The supplementary material is perhaps necessary to an extent since the topic is way more ambitious and convoluted than Series 1. We move from a small-town murder that became a national news story because of the show to a national news story that taps into wider issues of American foreign policy and international affairs. Serial 2 takes up the case of Sgt Bow Bergdahl, an American soldier captured by the Taliban in Afghanistan and held in solitary confinement as a hostage for over five years before being released in a hostage trade deal, only then to be labelled as a deserter who had caused many problems over the years for the ground troops tasked with locating him.
Koenig does not interview Bergdahl directly but plays excerpts from his recorded phone conversations with filmmaker Mark Boal who interviewed him while gathering material for a screenplay. At one point Koenig interviews a key member of the Taliban who claimed to have captured and held Berghdahl in Afghanistan. Many of the later episodes ‘zoom out’ to wade through the mire of American politics and diplomacy. While series 2 has plenty of time to tell its story, including a two-part episode released in the same week, it struggles to keep the focus on the network of relationships and character portraits which I imagine appealed to many listeners of the first series. The show’s producers commissioned distinctive animated artwork from Carl Burton to create a sense of imaginary space for each episode – a visual cue for listening. These images have a dreamlike quality and for me recall the stylised Flash animation of the film Waltz with Bashir. The effect is radically different to reading about the events on a conventional news site. I think this was partly an attempt to evoke the digital impressionism of 3D video games – something to do with locating the podcast as part of a wider contemporary experience.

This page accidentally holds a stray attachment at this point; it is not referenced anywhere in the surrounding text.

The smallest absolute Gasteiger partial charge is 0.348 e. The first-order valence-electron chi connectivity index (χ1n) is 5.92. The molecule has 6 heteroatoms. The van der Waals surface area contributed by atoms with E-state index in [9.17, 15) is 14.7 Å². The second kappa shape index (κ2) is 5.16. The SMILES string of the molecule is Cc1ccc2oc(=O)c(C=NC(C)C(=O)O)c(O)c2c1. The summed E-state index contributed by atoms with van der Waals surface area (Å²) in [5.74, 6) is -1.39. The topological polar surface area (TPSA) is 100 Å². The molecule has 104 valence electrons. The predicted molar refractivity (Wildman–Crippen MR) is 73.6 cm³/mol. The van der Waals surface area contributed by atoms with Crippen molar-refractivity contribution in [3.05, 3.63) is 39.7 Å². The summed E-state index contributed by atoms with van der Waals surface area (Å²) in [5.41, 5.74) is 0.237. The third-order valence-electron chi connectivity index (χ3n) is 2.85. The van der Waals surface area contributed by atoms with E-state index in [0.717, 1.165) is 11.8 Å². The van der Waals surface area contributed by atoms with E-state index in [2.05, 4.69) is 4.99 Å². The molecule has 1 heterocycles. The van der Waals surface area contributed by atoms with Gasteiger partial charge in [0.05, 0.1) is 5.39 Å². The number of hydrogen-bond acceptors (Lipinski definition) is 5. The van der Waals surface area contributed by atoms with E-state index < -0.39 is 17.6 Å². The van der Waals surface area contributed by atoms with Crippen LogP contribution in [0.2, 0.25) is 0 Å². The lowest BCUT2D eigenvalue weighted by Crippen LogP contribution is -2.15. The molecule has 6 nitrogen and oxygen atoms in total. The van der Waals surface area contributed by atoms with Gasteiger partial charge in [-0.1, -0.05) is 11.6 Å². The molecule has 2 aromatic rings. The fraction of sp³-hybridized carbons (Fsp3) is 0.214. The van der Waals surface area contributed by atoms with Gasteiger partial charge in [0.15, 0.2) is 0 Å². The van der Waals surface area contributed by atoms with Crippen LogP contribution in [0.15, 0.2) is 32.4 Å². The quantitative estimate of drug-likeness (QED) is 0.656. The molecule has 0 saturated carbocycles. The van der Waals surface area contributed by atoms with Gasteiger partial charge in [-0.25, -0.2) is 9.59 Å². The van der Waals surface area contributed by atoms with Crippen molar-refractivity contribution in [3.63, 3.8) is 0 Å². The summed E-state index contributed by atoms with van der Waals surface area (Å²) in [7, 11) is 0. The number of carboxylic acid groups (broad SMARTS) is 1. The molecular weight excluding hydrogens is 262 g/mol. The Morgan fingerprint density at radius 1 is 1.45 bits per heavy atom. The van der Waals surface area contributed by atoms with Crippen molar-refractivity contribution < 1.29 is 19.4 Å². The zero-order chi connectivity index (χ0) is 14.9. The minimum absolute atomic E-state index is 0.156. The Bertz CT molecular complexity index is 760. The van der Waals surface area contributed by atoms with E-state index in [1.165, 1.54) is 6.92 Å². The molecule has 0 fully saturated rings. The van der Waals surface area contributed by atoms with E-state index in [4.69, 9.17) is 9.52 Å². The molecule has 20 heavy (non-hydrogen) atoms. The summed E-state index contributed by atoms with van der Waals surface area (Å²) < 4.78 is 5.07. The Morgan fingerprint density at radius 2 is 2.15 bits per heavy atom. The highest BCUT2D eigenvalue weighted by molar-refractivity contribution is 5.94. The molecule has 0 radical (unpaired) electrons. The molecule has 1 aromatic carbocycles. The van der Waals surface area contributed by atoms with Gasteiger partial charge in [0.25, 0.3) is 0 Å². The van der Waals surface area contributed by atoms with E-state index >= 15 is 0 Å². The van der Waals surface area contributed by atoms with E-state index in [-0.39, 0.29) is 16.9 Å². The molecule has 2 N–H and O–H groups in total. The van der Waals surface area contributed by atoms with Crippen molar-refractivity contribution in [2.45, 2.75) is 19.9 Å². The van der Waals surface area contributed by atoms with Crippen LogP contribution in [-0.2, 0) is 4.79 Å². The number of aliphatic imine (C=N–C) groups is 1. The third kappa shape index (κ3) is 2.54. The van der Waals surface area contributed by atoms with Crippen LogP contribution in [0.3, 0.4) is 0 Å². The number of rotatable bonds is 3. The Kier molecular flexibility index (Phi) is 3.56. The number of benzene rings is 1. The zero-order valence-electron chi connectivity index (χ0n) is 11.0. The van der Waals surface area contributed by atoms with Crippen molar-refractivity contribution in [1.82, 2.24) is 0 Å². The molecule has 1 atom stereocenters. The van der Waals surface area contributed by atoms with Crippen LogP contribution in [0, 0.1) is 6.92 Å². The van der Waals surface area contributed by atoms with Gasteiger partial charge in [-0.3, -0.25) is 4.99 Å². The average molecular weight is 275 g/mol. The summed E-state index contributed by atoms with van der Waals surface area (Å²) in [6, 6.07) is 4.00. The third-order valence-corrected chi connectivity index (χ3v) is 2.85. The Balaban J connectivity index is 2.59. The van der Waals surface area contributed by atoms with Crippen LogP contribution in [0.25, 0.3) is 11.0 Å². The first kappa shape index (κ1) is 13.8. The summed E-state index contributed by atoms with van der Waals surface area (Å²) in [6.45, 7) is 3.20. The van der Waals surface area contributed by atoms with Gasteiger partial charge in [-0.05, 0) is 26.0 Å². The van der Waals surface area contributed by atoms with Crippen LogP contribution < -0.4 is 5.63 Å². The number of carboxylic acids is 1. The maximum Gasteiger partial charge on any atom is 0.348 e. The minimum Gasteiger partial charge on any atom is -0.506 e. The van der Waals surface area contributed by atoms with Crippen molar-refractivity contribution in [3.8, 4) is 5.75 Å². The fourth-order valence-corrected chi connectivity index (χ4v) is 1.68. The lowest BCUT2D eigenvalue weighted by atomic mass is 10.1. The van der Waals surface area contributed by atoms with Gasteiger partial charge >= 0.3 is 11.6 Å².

While Serial may have succeeded in raising the profile of the podcast as a form of mainstream media it does not transform the podcast into something radically different from a conventional radio show – and that might be a good thing considering the fragmentary experience of the supplementary material. Meanwhile, the independent podcasts with their quirky non-mainstream obsessions will continue to attract their niche audiences.
If you have not listened to Serial season’s 1 or 2 yet, I will leave you to do so without dissecting the final outcome. You can find more than enough dissection elsewhere on the web.
- This American Life website
- Serial website
- Serial Reddit discussion forum
- Ira Glass writes about Radiolab
- Radiolab website
- Guardian article on podcasts
- Hindenburg audio software aimed at radio and podcast production